Tell us about the restoration process.
As part of my research on whether to take on this project, I spoke to Dave Smith at Smith MotorWorks. He is a local expert on all things Porsche and was so helpful. He was candid, suggesting I might want to consider looking for a more intact car. It needed flooring, body panels, quarter panels, window glass, all the interior, and the engine had to be rebuilt. It needed everything! The only thing it didn’t need was the original Targa top. But I couldn’t resist it; that it was a basket case was the challenge. So I hauled it home, mostly in boxes. Many, many boxes. I returned several times to collect all the pieces. I had to wait until I had the funds to begin the project, and it took six months to rebuild, after most of the body work was completed. I did most of the body work and my dad did most of the fiberglass work. We both sprayed it.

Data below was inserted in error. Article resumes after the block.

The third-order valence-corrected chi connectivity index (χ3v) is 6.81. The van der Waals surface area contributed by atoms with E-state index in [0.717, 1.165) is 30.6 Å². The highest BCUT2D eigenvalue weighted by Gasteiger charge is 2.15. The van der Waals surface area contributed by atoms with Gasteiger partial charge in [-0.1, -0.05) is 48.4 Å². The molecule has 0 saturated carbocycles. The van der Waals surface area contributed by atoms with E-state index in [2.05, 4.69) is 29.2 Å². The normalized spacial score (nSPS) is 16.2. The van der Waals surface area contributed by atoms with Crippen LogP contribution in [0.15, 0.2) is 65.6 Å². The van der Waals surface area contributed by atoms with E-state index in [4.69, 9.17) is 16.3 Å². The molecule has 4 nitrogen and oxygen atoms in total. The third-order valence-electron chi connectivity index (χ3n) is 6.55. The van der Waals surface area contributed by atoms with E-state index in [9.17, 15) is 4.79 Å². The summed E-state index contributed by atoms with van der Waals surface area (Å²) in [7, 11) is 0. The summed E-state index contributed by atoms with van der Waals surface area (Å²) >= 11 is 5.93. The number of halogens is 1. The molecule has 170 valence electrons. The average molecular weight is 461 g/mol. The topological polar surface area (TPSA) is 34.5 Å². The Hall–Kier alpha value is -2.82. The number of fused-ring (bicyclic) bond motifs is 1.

How much of it would you consider “stock”?